When a code base is being worked on by many developers, it helps to have tools to find problem areas and keep the code maintainable. Sometimes developers have bad habits that need to be trained out of them. There are many articles out there about advanced code metrics and tools to track when they get better or worse, but like with most other things, it is best to use more basic approaches first. One such simple approach I use with C# is looking for uses of certain problematic keywords in spaghetti code, especially when dealing with developers coming to .Net from a C or C++ background.
From most heinous (and obvious) to least, those keywords are: goto, unsafe, ref, and out.
This one shouldn’t take much explaining. I believe it widely accepted that if you see goto in someone’s code they were drunk and trying to accomplish something that was way over their heads to begin with. Although code that somehow contains goto will probably get cleaned up the first time a sober developer touches it, you should occasionally check for it just because code that problematic will probably produce hard to find and reproduce bugs.
This one is more controversial than goto. After all, it is easy to come up with examples where unsafe code is actually needed. On the other hand, people who have been developing in .Net for a long time may not realize that new converts from C++ may somehow think that 20 lines of complex void pointer manipulation is superior to 60 or so lines of type-safe code. I’ll grant that that 20 lines is probably faster, but if you are doing something that requires that type of performance in C# you probably chose the wrong language. As a general rule of thumb here at FrogSlayer we tend to require significant code documentation as to why unsafe was necessary anywhere it is used.
ref and out
Reference parameters (specified by the ref and out keywords in C#) are lesser evils of both hard to read code and bad object-oriented design. When someone is skimming code to find the source of a bug, or to find the right place to make a change, reference parameters tend to violate the rule that on an assignment, the variables being changed are to the left of the assignment operator. From a design perspective, frequent use of them implies that you are missing a type in your architecture , namely the type those methods should be returning. There are a few cases (like tryParse functions) where a new type for the result doesn’t make sense and where performance gains are significant enough to justify returning multiple values. But those cases are relatively rare and almost never justify the use of a ref parameter.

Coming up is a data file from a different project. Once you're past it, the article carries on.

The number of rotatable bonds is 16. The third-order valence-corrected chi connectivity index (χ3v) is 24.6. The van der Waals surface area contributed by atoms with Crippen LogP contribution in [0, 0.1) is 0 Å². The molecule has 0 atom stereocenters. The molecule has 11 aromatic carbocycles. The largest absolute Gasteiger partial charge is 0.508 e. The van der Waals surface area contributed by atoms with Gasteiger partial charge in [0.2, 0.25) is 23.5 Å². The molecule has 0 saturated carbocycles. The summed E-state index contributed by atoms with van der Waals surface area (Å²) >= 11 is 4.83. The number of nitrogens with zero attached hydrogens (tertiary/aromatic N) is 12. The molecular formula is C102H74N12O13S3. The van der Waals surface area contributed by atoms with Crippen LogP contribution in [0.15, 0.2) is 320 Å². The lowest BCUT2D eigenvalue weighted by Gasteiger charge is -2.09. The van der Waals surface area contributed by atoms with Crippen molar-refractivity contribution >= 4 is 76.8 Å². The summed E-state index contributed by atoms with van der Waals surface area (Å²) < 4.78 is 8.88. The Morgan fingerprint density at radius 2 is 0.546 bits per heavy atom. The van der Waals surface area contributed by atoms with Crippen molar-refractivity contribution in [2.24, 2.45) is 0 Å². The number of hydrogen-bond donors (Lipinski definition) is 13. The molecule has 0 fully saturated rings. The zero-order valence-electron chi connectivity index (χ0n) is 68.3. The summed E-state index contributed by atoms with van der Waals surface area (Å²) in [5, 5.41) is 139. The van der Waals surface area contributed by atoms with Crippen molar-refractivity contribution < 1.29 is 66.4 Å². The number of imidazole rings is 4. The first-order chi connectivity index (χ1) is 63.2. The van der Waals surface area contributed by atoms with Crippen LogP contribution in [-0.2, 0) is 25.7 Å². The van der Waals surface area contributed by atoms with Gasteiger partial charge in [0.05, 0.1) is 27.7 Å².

In short searching you code base every now and then for these keywords could result in finding problem areas that might otherwise go unnoticed.
What are some other tips you would give to someone looking to find problem areas in someone else’s code? Please share them below to get a conversation started. If you have any questions about building your software product or need help with your software project then feel free to contact us.
BlogSlayer is the official blog of FrogSlayer, a custom software product development shop in Bryan/College Station, Texas. Our specialty is getting your product to market in 90 days or less. If you would like a free consultation for your project or big idea, email us at email@example.com. You can also connect with us on Twitter, Facebook, or LinkedIn.